Although less common, consumer WITL services have similarly found success in vertical focus. As an example, Operator developed a personal shopping service, but it turns out shopping on behalf of consumers is an incredibly broad and difficult experience to tackle. One of the more successful WITL consumer companies has been Stitch Fix, which took narrowing focus a step further by building a personal apparel stylist service. Stitch Fix used worker-in-the-loop to bring a previously premium, vertical service (stylists) to an internet-scale population. Notably, Stitch Fix also removed the speed constraint, as it’s a delivery service and the consumer’s expectation is on the order of days, not minutes or hours.
Even Google Assistant’s approach for offering highly intelligent services evolved into Google Duplex (a worker-backed AI service), which only helps consumers book reservations, a tiny fraction of the total functionality in Google Assistant.
On the other hand, large consumer internet companies have frequently developed worker-in-the-loop services for ‘behind-the-scenes’ operations often invisible to consumers: These can be thought of as new, vertical demands for intelligence, but that customers did not prefer to fully outsource.
As teams of technologists tasked themselves with augmenting large human workforces, they’ve uncovered a missing set of tools and infrastructure that makes building worker-in-the-loop systems easier. B12 built and open sourced Orchestra, a system that helps orchestrate a team of human experts and machines. Fin pivoted from a horizontal consumer-facing assistant to building a ‘game tape/analytics’ product (Fin Analytics) for operational workflows. Scale improved on Mechanical Turk, the historical labor alternative if you wanted to build a worker-in-the-loop system but didn’t want to manage your own labor force or work with a BPO (business process outsourcing).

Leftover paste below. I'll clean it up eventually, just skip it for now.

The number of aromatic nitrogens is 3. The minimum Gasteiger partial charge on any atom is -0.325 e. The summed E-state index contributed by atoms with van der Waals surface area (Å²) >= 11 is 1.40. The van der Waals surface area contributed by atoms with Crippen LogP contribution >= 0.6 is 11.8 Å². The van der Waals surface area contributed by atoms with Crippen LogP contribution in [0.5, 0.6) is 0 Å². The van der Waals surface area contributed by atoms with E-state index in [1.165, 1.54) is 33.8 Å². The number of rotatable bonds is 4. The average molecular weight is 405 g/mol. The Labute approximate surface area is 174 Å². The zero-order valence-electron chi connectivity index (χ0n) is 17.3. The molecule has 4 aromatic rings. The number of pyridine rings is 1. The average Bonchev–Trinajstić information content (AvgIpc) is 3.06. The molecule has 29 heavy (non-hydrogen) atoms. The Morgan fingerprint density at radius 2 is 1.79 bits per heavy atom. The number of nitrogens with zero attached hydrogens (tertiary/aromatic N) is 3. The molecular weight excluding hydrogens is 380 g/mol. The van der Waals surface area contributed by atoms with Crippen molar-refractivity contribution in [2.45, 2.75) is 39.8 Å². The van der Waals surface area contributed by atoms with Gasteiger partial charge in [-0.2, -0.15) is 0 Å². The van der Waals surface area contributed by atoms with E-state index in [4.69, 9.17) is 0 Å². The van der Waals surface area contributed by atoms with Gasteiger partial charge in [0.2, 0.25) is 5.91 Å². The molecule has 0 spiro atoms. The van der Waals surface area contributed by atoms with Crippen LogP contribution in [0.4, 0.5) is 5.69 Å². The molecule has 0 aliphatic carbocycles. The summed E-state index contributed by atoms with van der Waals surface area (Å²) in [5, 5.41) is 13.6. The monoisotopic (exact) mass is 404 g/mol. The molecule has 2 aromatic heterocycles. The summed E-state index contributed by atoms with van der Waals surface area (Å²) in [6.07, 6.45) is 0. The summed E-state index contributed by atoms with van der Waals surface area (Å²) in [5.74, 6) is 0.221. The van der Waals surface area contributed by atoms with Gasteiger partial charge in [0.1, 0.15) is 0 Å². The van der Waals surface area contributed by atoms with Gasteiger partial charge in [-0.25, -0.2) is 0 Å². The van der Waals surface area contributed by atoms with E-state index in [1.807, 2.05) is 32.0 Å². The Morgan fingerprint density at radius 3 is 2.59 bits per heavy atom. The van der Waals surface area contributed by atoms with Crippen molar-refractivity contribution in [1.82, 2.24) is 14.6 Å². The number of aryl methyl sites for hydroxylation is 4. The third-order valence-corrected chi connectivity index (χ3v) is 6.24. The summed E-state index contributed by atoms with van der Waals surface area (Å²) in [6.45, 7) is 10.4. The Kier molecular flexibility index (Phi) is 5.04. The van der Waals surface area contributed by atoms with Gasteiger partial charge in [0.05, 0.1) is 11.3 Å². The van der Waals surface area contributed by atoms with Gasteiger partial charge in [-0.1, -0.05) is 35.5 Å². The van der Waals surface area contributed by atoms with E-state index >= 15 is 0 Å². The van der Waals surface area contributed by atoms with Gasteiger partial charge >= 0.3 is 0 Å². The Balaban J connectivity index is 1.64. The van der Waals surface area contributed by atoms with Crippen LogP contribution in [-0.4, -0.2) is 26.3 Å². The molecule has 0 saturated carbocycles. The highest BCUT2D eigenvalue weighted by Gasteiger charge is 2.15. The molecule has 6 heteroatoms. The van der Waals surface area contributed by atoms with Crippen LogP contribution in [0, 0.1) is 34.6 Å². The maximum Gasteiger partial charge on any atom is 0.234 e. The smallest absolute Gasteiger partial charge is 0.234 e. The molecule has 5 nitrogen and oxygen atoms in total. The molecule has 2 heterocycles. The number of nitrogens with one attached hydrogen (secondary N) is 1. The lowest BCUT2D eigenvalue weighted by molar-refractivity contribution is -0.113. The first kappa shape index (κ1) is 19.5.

There’s likely a lot more opportunity to both help large companies with existing human operations transform into WITL operations, and to make it easier for founders to build a new generation of worker-in-the-loop services.
Segmentation within already outsourced verticals, infrastructure for building WITL services, and new demands for human-level intelligence at scale are compelling areas for future investment. If you’re thinking about starting a worker-in-the-loop company or investing in some, I’d love to talk more about these ideas (DM me on Twitter), but first consider asking the following questions:
There are several additional topics worth expanding on, which I omitted for the sake of getting this post out – so if you’re interested in any of the following do let me know: